For banks and ATM deployers who are pivotal to how access to cash is preserved, solutions that ensure effective cash management and logistic while reducing operational costs need to be deployed.
Auriga, a global software provider for the omnichannel banking and payments industry, today celebrated the winning of the “Improving the Costs of Cash White Paper” contest from ATMIA, the leading non-profit trade association representing the entire global ATM industry.
The contest aimed at encouraging the global ATM industry to advocate for the future of cash highlights software, strategies, and other tactics focused on reducing costs and remaining competitive as a payment method.
Auriga submitted and subsequently won the category for its “The Cash Management Crunch Resolved by Auriga” white paper, which addresses cash management optimisation from two directions. On the one hand, WWS Cash Management (Auriga’s multivendor and multichannel solution) helps banks to optimise, anticipate, automate, support, control and report on the entire cash inventory and replenishment process for all entities involved in the cash management process. It defines the standard for end-to-end cash management. On the other hand, Auriga’s deep involvement in ATM pooling initiatives illustrates how ATM fleets can be rationalised to be both more efficient to run and deliver better customer service.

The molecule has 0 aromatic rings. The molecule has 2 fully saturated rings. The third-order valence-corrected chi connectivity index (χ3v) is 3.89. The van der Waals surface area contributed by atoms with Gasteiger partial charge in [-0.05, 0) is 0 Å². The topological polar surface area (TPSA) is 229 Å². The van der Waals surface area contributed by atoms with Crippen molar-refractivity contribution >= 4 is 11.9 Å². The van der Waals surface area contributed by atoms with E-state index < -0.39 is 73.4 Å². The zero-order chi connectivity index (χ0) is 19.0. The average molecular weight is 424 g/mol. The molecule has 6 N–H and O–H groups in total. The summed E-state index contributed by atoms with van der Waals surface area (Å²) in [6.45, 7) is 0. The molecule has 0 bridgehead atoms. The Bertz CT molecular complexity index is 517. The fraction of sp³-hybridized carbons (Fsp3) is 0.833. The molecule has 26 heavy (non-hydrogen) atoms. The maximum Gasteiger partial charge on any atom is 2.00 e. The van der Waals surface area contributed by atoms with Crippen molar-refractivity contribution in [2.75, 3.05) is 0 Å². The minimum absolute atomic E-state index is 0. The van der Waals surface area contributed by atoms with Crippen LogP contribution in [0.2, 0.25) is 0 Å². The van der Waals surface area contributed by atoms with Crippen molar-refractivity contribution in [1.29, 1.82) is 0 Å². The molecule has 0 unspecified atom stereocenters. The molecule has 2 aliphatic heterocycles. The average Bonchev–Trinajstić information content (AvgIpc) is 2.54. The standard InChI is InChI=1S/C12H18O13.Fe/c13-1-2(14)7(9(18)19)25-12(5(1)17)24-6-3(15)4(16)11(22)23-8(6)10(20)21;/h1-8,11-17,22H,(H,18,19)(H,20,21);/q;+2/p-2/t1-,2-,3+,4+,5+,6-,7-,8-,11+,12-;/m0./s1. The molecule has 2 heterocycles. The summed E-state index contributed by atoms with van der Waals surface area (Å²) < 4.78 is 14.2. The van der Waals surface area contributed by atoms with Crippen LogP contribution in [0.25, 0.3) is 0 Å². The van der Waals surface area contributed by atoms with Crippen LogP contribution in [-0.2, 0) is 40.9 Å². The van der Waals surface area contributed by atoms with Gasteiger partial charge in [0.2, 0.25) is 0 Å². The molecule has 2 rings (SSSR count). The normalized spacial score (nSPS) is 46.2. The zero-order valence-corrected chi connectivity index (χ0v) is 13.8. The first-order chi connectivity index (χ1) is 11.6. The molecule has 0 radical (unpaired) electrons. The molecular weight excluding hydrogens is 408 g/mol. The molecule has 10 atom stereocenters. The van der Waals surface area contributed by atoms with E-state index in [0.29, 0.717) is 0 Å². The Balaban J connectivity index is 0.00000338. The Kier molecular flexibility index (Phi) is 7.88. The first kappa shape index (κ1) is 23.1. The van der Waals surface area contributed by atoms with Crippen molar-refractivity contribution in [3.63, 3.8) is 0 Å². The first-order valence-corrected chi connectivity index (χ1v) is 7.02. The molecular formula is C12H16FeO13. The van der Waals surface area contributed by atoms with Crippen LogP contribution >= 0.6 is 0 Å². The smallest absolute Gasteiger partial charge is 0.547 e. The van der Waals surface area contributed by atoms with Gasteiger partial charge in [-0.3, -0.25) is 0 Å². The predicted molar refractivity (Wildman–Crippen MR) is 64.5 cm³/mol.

In response to the ATMIA “Cost of Cash” win, Auriga’s founder and CEO, Vincenzo Fiore, comments, “It is an honour to be recognised by ATMIA for our white paper. Keeping ATM networks supplied with the cash customers need has been no easy task for years and is our industry’s top priority. The challenges faced range from knotty problems about logistics to risk, from manpower to cost of cash. Banks and ATM operators, who are pivotal to how access to cash is preserved, must therefore ensure their operating strategies prioritise efficient, nimble, highly scalable, and continuously available service channels, both physically and digitally. Otherwise, it will leave consumers feeling excluded from banking services, which will ultimately reduce the quality of customer service.”